This article from Sapiens (“Is romantic kissing a human universal?) explains that kissing (romantic kisssing rather than the kind of kiss a parent gives a child) is surprisingly uncommon around the world. You’d never know it if you went by most movies (see, for example, “Most iconic movie kisses of all time” from InStyle, or tons of YouTube movie clip collections titled “Best movie kisses of all time”).
Iconic movie kiss #6: from “The Lady and the Tramp” (Japanese title: 「わんわん物語」
A few excerpts from the Sapiens article:
“In Melanesia, the Trobriand Islanders regarded kissing as ‘a rather silly and insipid form of amusement’
“even chimpanzees and bonbobos kiss”
“In fact … less than half of the (168) cultures we sampled engage in the romantic kiss.”
“Societies with distinct social classes are usually kissers; societies with fewer or no social classes, like hunter-gatherer communities, are usually not.”
And there are two theories about how romantic kissing originated. Try skimming the the article to find them.
It felt like spring yesterday, but it’s cold again today. It’s hard to imagine having to “sleep rough” but that’s what the homeless are faced with.
In Brussels, Belgium, where (according to the video below) there are 2,600 homeless, and where canvas is illegal but cardboard shelters are not, Belgian entrepreneur Xavier Van der Steppen helps the homeless with “origami cardboard tents” that cost only $35 to make.
More about this story from the BBC
More about homelessness in Brussels (from the Brussels Times).
How about the homeless in Tokyo? According to this article from Mainichi Shimbun, “Tokyo sees 4,000 homeless sleeping in 24-hr cafes on any weeknight”.
One interesting point about the cardboard tents is that they’re made by prison inmates. One possible research project topic is to find out what prison inmates in Japan (or another country you’re learning about) are doing. Do they work? Do they make anything that contributes to society?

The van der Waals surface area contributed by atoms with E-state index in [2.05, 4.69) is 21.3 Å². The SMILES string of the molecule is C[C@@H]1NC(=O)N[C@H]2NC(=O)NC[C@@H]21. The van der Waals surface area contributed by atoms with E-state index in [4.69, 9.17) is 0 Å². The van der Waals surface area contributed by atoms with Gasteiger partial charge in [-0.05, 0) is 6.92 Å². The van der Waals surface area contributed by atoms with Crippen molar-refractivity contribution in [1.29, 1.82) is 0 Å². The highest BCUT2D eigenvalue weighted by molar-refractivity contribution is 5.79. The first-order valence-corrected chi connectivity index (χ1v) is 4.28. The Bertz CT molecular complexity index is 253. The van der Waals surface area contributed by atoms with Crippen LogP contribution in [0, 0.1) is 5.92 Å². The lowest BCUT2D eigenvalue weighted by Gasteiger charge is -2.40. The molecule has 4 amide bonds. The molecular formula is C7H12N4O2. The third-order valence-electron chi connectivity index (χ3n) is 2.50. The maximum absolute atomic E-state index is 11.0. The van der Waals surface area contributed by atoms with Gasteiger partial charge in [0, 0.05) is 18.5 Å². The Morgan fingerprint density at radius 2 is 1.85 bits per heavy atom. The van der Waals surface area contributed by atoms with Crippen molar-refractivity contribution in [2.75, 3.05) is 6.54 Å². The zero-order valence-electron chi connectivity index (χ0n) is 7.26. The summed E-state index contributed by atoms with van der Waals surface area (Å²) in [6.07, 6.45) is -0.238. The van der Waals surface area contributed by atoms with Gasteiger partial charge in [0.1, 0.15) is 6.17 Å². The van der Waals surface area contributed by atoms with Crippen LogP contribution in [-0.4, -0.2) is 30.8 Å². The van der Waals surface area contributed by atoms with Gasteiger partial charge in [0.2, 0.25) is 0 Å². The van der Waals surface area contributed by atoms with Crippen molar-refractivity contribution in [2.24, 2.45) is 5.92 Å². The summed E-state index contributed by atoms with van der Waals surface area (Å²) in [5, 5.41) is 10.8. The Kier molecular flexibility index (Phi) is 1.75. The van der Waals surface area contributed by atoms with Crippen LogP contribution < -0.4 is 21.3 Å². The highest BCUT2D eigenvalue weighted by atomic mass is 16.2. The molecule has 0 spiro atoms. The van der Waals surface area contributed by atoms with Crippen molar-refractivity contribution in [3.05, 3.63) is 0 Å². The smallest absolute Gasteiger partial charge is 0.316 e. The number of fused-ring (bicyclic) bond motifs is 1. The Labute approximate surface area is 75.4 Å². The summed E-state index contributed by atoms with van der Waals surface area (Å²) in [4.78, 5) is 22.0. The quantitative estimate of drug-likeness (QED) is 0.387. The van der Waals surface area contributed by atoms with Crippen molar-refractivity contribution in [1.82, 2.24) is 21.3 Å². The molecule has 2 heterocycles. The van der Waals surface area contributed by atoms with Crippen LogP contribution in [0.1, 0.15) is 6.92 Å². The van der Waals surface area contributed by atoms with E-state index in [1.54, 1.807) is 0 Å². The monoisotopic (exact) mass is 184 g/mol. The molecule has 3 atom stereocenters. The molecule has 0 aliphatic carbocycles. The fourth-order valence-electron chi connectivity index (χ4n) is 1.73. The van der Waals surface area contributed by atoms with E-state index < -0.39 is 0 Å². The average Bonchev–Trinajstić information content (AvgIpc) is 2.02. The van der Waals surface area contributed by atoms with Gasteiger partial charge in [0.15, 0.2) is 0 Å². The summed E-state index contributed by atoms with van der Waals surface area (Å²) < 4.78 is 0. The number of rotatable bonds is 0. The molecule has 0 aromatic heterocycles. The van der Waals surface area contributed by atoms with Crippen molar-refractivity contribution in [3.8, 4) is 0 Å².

Another project for helping the needy (of a different kind): help the Japanese Ministry of Health, Labour & Welfare with their English-language information. This is just awful: “Self-support of needy person” (PDF)
One incomprehensible sentence:
(image from Pixabay)
Today and tomorrow, I’ll share a couple of lists about the best of last year. Today is a list of “The 99 best things that happened in 2017” (from Quartz).
Some inspiring statistics on the list:
#27: Eleven countries are building a wall of trees on the border of the Sahara desert to slow desertification, and it’s already working. (video from BBC)
#38: 16,000 schools were built in Afghanistan, where the literacy rate increased by 5%, and the youth literacy rate increased by more than 16%. (from USAID)
#68: Almost a quarter (23%) of worlwide parliamentary seats are occupied by women. That’s up from 12% 20 years ago. (this and much more about gender equality from the World Bank)
#71: The number of biracial couples in the U.S. is now at 17%, five times as many as there were 50 years ago, when it was legalized in 1967. (from Pew Research)
#99: India and Italy banned the use of wild animals in circuses, making the total 40 countries which have done this. (from Inhabit)
Something you could do in your portfolio: make a list of a few of the best things that happened in Japan in 2017.
This is a graph of the frequency of English letters of the alphabet, based on where they’re most likely to appear in words — at the beginning, middle or end. For example:
The letter “a” most frequently appears towards the beginning of a word, and rarely at the end.
Here are the rest. Can you think of examples for each letter? For “b” — “baseball” and “thumb”. Keep going! This is a good way to activate your latent vocabulary. And for students who like this kind of data analysis, try it with Japanese kana.